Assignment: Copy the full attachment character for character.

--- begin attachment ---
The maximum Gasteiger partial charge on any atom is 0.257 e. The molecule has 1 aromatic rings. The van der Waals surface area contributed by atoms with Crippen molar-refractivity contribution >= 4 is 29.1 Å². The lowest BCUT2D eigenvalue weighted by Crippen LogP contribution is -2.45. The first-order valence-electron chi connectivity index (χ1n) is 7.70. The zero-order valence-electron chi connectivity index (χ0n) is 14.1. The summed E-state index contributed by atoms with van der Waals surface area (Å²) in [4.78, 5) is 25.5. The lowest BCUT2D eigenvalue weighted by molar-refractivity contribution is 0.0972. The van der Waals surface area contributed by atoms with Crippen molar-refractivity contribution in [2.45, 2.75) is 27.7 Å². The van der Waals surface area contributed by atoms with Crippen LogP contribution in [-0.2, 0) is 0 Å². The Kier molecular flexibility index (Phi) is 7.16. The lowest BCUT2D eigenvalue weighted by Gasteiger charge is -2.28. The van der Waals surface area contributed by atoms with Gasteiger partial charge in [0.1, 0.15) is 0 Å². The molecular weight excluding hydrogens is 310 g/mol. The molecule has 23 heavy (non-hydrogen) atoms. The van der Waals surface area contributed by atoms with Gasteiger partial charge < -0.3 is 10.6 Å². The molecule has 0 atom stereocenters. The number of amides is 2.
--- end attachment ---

The maximum Gasteiger partial charge on any atom is 0.257 e. The molecule has 1 aromatic rings. The van der Waals surface area contributed by atoms with Crippen molar-refractivity contribution >= 4 is 29.1 Å². The lowest BCUT2D eigenvalue weighted by Crippen LogP contribution is -2.45. The first-order valence-electron chi connectivity index (χ1n) is 7.70. The zero-order valence-electron chi connectivity index (χ0n) is 14.1. The summed E-state index contributed by atoms with van der Waals surface area (Å²) in [4.78, 5) is 25.5. The lowest BCUT2D eigenvalue weighted by molar-refractivity contribution is 0.0972. The van der Waals surface area contributed by atoms with Crippen molar-refractivity contribution in [2.45, 2.75) is 27.7 Å². The van der Waals surface area contributed by atoms with Crippen LogP contribution in [-0.2, 0) is 0 Å². The Kier molecular flexibility index (Phi) is 7.16. The lowest BCUT2D eigenvalue weighted by Gasteiger charge is -2.28. The van der Waals surface area contributed by atoms with Gasteiger partial charge in [0.1, 0.15) is 0 Å². The molecular weight excluding hydrogens is 310 g/mol. The molecule has 23 heavy (non-hydrogen) atoms. The van der Waals surface area contributed by atoms with Gasteiger partial charge < -0.3 is 10.6 Å². The molecule has 0 atom stereocenters. The number of amides is 2.